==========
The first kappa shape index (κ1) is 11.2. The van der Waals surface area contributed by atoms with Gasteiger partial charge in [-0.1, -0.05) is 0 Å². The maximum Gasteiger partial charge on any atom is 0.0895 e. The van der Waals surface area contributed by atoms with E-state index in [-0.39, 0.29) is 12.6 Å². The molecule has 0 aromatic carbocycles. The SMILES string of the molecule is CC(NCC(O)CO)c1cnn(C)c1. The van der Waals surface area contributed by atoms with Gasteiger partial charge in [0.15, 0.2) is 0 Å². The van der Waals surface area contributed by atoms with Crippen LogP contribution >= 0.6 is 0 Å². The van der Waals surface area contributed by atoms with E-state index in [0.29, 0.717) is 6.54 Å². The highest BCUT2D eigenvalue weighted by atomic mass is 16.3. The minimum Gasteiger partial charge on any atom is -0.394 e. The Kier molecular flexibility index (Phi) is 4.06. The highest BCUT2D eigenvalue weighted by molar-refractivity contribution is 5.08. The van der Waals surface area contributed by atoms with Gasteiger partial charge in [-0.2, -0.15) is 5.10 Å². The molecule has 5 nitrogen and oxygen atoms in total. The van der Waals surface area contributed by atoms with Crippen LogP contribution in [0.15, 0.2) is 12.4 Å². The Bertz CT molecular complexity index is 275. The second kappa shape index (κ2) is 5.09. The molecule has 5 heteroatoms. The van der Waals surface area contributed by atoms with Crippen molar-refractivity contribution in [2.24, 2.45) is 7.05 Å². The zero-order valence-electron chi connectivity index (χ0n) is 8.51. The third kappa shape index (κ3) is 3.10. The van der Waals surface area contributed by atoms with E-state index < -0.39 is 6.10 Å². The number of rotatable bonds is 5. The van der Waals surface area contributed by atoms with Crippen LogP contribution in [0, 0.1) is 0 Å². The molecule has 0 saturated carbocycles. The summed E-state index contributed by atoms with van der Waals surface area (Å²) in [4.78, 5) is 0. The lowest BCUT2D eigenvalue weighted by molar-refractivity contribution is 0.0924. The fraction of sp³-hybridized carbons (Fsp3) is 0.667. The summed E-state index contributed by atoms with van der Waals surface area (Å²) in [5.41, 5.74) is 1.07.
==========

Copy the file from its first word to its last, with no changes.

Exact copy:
The first kappa shape index (κ1) is 11.2. The van der Waals surface area contributed by atoms with Gasteiger partial charge in [-0.1, -0.05) is 0 Å². The maximum Gasteiger partial charge on any atom is 0.0895 e. The van der Waals surface area contributed by atoms with E-state index in [-0.39, 0.29) is 12.6 Å². The molecule has 0 aromatic carbocycles. The SMILES string of the molecule is CC(NCC(O)CO)c1cnn(C)c1. The van der Waals surface area contributed by atoms with Gasteiger partial charge in [0.15, 0.2) is 0 Å². The van der Waals surface area contributed by atoms with Crippen LogP contribution >= 0.6 is 0 Å². The van der Waals surface area contributed by atoms with E-state index in [0.29, 0.717) is 6.54 Å². The highest BCUT2D eigenvalue weighted by atomic mass is 16.3. The minimum Gasteiger partial charge on any atom is -0.394 e. The Kier molecular flexibility index (Phi) is 4.06. The highest BCUT2D eigenvalue weighted by molar-refractivity contribution is 5.08. The van der Waals surface area contributed by atoms with Gasteiger partial charge in [-0.2, -0.15) is 5.10 Å². The molecule has 5 nitrogen and oxygen atoms in total. The van der Waals surface area contributed by atoms with Crippen LogP contribution in [0.15, 0.2) is 12.4 Å². The Bertz CT molecular complexity index is 275. The second kappa shape index (κ2) is 5.09. The molecule has 5 heteroatoms. The van der Waals surface area contributed by atoms with Crippen molar-refractivity contribution in [2.24, 2.45) is 7.05 Å². The zero-order valence-electron chi connectivity index (χ0n) is 8.51. The third kappa shape index (κ3) is 3.10. The van der Waals surface area contributed by atoms with E-state index < -0.39 is 6.10 Å². The number of rotatable bonds is 5. The van der Waals surface area contributed by atoms with Crippen LogP contribution in [0, 0.1) is 0 Å². The molecule has 0 saturated carbocycles. The summed E-state index contributed by atoms with van der Waals surface area (Å²) in [4.78, 5) is 0. The lowest BCUT2D eigenvalue weighted by molar-refractivity contribution is 0.0924. The fraction of sp³-hybridized carbons (Fsp3) is 0.667. The summed E-state index contributed by atoms with van der Waals surface area (Å²) in [5.41, 5.74) is 1.07.